With this day in time, social media has become a large part of our daily lives. Did you know that social networking sites are the top news source for 27.8% of Americans? That ranks a smidge below newspapers at 28.8% and above radio and print publications. In our spare time, if we’re not browsing the pictures on Instagram, we’re probably scrolling through our Twitter feed or entertaining ourselves with the hundreds of short videos on Vine. It’s become so vital to young lives that 10% of people younger than 25 years old respond to social media and text messages during sex…. now that’s ridiculous! It’s not necessarily a bad thing if journalists utilize the time spent on their social media websites to develop valuable sources. According to a post on Mediashift.org, Roland Legrand says that having sources on our social networks make it possible to build extended networks, search for story ideas, build contacts and dig up information. However, even more important, they help to build up the relationship between the individual journalist and the people formerly known as the audience.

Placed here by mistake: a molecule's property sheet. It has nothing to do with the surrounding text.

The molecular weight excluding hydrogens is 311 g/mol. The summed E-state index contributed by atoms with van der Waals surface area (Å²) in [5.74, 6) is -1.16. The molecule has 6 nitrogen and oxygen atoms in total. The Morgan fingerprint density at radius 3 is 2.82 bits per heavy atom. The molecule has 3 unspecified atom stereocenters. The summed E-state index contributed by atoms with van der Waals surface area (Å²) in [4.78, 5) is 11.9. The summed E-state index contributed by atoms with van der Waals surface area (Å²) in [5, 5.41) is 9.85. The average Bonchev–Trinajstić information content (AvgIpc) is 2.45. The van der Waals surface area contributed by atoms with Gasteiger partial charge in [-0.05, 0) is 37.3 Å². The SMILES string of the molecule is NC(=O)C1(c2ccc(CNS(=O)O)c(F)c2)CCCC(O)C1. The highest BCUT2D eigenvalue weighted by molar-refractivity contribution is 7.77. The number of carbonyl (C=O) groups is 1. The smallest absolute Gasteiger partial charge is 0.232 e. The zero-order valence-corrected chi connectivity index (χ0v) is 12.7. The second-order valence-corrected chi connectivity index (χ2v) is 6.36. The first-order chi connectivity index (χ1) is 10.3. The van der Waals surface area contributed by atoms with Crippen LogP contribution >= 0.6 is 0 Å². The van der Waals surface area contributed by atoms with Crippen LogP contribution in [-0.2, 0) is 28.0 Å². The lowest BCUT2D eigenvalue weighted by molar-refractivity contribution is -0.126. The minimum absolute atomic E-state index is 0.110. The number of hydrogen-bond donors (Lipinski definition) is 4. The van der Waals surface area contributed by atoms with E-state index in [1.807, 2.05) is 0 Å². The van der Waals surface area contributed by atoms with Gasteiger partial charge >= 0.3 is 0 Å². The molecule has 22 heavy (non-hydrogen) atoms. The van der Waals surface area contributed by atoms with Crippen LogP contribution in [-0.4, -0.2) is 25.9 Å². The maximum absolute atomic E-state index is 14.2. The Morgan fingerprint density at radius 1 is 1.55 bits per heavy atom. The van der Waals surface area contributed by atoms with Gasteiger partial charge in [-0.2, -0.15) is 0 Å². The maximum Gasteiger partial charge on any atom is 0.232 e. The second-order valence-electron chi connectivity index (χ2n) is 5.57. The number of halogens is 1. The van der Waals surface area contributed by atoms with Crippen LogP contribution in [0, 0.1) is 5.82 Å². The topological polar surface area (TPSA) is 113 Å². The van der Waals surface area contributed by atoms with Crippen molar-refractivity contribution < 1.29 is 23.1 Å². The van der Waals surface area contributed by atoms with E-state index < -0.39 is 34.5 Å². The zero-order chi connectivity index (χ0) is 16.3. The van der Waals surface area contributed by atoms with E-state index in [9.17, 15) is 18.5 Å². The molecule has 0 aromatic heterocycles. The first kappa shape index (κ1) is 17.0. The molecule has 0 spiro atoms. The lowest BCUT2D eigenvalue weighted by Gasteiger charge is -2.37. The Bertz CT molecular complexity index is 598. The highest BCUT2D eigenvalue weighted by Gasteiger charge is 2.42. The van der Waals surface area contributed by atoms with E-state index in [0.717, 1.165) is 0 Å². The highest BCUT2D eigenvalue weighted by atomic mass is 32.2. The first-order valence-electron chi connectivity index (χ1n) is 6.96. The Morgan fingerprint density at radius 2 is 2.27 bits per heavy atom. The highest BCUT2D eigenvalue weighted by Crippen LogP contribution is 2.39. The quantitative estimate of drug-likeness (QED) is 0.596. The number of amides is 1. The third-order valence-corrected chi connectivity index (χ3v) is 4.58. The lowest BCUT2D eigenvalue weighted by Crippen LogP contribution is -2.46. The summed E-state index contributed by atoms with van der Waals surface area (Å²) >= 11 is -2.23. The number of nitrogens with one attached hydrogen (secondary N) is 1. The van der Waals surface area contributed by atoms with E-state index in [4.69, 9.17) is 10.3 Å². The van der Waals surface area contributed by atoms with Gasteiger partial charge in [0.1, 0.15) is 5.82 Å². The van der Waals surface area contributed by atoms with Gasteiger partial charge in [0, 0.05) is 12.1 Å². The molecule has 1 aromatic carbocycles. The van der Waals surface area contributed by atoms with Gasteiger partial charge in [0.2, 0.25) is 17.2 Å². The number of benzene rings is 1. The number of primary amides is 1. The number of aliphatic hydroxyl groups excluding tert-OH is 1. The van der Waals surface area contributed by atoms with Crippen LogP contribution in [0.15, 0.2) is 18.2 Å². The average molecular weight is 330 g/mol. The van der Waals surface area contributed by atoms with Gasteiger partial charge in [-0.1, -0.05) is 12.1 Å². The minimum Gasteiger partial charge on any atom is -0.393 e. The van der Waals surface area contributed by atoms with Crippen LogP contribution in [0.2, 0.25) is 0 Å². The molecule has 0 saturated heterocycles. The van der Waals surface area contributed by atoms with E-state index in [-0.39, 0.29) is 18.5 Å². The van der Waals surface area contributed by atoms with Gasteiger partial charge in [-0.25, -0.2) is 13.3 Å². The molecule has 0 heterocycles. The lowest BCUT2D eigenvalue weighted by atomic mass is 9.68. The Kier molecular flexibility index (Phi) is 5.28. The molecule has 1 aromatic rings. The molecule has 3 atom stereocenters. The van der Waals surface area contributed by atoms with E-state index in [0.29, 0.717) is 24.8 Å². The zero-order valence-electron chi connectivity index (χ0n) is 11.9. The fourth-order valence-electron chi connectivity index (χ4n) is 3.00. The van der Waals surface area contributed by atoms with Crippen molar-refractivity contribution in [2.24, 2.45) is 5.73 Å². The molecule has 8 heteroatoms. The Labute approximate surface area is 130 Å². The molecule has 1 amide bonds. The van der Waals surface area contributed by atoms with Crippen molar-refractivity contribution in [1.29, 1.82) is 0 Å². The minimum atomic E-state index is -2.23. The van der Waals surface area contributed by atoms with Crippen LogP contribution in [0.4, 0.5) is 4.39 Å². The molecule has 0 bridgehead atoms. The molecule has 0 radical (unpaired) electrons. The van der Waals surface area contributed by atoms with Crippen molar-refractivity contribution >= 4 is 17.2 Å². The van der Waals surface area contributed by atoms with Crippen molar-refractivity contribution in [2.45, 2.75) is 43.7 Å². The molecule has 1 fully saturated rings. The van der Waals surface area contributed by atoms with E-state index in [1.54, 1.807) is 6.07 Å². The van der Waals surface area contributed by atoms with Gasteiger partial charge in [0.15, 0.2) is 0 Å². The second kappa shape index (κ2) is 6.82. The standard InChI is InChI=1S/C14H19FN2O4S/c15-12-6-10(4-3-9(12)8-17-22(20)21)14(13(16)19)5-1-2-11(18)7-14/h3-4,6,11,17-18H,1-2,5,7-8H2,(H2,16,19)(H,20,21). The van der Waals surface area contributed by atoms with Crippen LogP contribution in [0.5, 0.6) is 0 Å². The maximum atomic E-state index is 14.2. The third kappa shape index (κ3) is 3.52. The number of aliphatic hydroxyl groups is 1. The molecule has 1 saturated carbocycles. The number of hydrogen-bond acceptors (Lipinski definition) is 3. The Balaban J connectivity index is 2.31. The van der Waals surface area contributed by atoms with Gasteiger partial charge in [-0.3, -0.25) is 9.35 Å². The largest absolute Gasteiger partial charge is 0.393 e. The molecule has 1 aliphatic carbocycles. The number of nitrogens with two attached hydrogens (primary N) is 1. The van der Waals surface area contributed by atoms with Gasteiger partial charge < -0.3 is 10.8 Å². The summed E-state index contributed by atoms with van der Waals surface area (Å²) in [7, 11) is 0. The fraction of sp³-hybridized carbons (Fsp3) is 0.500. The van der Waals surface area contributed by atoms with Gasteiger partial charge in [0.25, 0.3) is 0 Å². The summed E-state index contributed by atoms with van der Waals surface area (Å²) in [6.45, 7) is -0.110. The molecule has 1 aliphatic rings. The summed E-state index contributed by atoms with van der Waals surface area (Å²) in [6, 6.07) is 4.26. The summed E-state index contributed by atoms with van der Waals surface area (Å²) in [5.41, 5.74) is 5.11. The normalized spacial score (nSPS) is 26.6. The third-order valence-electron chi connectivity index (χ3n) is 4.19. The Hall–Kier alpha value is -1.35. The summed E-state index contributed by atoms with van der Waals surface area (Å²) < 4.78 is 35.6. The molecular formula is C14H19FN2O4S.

Along with maintaining conversation in your social networks, quality-feedback and reader-created content can enhance reporting. People who would ordinarily be outside of these groups, yet may have a deep knowledge or unique perspective, can contribute their thoughts under a new light. With these improved digital contributions, reporters can not only make their storytelling richer but also establish loyalty. By media outlets expanding their open communication with fans and followers, they can get an idea of what audiences prefer and dislike because social networking sites spread information faster than any other media. Over 50% of people learn about breaking news from their social media accounts. Due to this shift in attaining information, law enforcement professionals say that social media helps solves crimes more quickly. I guess we see this more and more with each tragedy that happens, such as the Boston Bomber.